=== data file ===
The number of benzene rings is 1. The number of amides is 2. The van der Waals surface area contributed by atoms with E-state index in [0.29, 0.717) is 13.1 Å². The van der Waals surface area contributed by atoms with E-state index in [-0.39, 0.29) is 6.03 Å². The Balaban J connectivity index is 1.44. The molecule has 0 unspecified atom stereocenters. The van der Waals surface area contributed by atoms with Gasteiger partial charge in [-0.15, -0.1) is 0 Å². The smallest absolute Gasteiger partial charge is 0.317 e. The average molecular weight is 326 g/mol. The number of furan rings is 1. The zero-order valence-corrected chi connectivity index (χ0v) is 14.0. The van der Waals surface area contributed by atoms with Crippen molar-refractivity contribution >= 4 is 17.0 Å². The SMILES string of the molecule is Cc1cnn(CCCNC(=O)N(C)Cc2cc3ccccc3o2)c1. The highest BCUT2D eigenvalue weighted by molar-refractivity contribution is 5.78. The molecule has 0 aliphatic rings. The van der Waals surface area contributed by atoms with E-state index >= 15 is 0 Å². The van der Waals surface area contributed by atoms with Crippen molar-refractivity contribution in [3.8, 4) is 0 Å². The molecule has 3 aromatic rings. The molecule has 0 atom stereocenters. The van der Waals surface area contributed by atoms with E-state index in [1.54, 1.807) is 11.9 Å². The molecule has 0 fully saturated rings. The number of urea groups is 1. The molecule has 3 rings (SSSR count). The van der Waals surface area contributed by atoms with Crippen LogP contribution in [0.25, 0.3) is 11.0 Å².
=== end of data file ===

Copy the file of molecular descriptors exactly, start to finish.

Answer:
The number of benzene rings is 1. The number of amides is 2. The van der Waals surface area contributed by atoms with E-state index in [0.29, 0.717) is 13.1 Å². The van der Waals surface area contributed by atoms with E-state index in [-0.39, 0.29) is 6.03 Å². The Balaban J connectivity index is 1.44. The molecule has 0 unspecified atom stereocenters. The van der Waals surface area contributed by atoms with Gasteiger partial charge in [-0.15, -0.1) is 0 Å². The smallest absolute Gasteiger partial charge is 0.317 e. The average molecular weight is 326 g/mol. The number of furan rings is 1. The zero-order valence-corrected chi connectivity index (χ0v) is 14.0. The van der Waals surface area contributed by atoms with Crippen molar-refractivity contribution >= 4 is 17.0 Å². The SMILES string of the molecule is Cc1cnn(CCCNC(=O)N(C)Cc2cc3ccccc3o2)c1. The highest BCUT2D eigenvalue weighted by molar-refractivity contribution is 5.78. The molecule has 0 aliphatic rings. The van der Waals surface area contributed by atoms with E-state index >= 15 is 0 Å². The van der Waals surface area contributed by atoms with Crippen molar-refractivity contribution in [3.8, 4) is 0 Å². The molecule has 3 aromatic rings. The molecule has 0 atom stereocenters. The van der Waals surface area contributed by atoms with E-state index in [1.54, 1.807) is 11.9 Å². The molecule has 0 fully saturated rings. The number of urea groups is 1. The molecule has 3 rings (SSSR count). The van der Waals surface area contributed by atoms with Crippen LogP contribution in [0.25, 0.3) is 11.0 Å².